Very eggs-pensive

Despite MT’s Stakhanovite work ethic, on a Friday afternoon it’s hard to stop our thoughts drifting inexorably towards the weekend, and all the pleasures it might hold.

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Last Updated: 06 Nov 2012

Chief among which, for many in the UK, is the Saturday morning fry-up – sizzling bacon, succulent sausages and poached eggs, swimming in a pool of baked beans and HP sauce (we’re getting hungry already).

The only problem is, this great British staple is about to get a lot more expensive – and it all boils down to chickens. A worldwide grain shortage has doubled the price of animal feed in the last year, making it more expensive for farmers to keep hens.

According to Noble Foods, the UK’s biggest egg supplier, suppliers are now starting to cancel chick orders. It’s exactly 50 years since Britons were first urged to ‘go to work on an egg’ – with the peak Christmas season fast approaching, we now face the unpalatable prospect of running out altogether.

Other key fry-up ingredients are also feeling the heat. Rising wheat costs have already pushed up the price of bread, while pricier pig feed is also likely to make sausages more expensive.

So who’s to blame? One easy target is the European Union, which has capped grain production on the continent for the last 15 years. Today, it bowed to pressure and scrapped its limits for at least a year.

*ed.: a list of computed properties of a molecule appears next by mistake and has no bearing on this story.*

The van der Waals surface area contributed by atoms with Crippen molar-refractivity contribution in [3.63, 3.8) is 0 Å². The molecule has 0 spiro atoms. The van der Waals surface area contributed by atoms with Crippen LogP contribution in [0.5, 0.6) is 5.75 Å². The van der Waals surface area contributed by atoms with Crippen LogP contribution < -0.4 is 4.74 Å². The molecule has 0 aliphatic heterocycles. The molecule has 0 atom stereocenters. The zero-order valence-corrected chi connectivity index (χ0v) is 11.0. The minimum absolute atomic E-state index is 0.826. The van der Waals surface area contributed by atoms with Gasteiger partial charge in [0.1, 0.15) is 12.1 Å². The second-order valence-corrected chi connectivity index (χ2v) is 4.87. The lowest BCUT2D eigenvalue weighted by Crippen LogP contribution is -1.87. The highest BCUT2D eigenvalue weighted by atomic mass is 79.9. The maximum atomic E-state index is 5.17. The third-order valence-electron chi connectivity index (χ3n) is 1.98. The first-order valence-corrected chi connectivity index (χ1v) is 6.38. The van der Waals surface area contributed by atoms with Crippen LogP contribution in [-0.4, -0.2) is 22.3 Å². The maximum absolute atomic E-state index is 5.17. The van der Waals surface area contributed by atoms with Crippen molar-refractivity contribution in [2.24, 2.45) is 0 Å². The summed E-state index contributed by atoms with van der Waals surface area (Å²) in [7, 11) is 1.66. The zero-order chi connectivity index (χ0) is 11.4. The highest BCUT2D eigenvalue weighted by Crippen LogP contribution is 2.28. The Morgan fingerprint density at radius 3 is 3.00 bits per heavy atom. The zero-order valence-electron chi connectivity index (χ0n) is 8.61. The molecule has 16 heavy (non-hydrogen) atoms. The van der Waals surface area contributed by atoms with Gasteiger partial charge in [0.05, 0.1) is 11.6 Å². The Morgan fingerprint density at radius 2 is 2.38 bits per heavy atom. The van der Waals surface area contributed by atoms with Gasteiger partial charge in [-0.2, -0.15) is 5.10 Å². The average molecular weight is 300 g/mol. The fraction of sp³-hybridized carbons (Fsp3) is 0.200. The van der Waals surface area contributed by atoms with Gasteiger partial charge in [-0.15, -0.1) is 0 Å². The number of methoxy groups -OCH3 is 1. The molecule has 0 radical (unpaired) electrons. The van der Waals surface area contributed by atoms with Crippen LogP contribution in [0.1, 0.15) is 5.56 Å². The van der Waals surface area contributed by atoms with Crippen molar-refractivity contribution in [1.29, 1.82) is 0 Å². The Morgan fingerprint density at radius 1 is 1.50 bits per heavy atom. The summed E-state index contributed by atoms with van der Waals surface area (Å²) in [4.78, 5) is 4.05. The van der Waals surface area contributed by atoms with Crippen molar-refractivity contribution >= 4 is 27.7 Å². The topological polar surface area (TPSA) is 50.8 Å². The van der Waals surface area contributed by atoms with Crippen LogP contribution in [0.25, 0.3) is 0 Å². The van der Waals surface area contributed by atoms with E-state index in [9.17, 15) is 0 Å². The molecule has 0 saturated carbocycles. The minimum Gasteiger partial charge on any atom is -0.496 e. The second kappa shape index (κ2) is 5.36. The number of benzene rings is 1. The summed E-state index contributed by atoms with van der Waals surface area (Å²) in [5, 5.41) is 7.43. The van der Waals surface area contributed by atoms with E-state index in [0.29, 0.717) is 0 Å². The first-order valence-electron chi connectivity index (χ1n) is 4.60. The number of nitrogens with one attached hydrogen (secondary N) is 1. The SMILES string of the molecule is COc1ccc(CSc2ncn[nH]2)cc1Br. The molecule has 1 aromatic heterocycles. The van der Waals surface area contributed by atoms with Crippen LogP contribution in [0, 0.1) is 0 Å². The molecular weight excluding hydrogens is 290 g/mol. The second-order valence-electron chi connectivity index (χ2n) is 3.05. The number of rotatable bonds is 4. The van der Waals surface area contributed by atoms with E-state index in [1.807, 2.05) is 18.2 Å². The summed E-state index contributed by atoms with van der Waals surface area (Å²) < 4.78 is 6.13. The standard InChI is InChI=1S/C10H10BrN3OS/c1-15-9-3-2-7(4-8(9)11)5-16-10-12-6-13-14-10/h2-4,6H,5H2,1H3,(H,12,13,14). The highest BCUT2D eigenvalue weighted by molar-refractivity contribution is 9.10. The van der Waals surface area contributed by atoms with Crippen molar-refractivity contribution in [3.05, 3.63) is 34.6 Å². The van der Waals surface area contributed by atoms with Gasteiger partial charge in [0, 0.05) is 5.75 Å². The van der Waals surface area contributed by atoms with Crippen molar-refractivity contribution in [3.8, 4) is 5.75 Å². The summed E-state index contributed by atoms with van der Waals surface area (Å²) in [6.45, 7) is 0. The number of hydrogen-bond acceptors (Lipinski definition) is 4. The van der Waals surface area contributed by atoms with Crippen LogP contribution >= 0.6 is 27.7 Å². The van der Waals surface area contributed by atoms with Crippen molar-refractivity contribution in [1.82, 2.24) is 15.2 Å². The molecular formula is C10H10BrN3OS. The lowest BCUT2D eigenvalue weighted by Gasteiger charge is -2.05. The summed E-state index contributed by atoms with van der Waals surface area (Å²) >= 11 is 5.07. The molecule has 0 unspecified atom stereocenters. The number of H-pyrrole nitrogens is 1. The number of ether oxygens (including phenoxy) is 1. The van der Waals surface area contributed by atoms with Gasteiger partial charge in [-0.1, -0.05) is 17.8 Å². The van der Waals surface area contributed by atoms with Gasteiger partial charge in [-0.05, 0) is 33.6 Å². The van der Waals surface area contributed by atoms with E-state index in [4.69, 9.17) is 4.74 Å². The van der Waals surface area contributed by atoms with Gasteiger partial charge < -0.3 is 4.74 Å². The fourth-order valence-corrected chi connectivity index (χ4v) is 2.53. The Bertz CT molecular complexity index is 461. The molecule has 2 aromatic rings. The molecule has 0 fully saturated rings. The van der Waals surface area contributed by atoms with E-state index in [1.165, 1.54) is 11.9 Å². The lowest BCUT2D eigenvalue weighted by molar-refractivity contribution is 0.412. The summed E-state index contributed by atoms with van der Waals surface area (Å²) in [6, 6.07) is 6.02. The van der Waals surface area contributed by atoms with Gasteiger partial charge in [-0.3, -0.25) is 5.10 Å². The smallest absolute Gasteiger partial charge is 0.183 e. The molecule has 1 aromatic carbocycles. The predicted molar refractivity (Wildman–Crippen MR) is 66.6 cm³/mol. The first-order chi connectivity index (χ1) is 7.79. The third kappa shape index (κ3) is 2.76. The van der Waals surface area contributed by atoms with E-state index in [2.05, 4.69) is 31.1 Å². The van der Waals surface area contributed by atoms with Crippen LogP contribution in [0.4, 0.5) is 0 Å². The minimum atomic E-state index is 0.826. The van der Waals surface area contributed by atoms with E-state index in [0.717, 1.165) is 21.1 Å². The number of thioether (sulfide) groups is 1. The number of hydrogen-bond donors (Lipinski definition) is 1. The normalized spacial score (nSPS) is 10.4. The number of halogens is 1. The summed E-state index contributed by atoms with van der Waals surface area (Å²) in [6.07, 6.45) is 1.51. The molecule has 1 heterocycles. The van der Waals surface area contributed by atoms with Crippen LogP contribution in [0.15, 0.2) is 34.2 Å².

The UK has not been the only casualty of the shortage. In Italy yesterday, consumer groups staged a strike in protest at rising prices of their own national staple – pasta. The significance of this cannot be overstated – one of the organisers pointed out that if pasta prices continue to go up, Italians wouldn’t be able to afford to spend money on shoes, clothes and cars. Perish the thought.

But if grain prices end up forcing the fry-up off the menu across the UK, expect to see the masses taking to the streets here too. The greasy spoon revolution – MT will be in the front line…


Click here to read our interview with Lorenzo Marioni, owner of greasy spoon extraordinare New Piccadilly Café in Soho.

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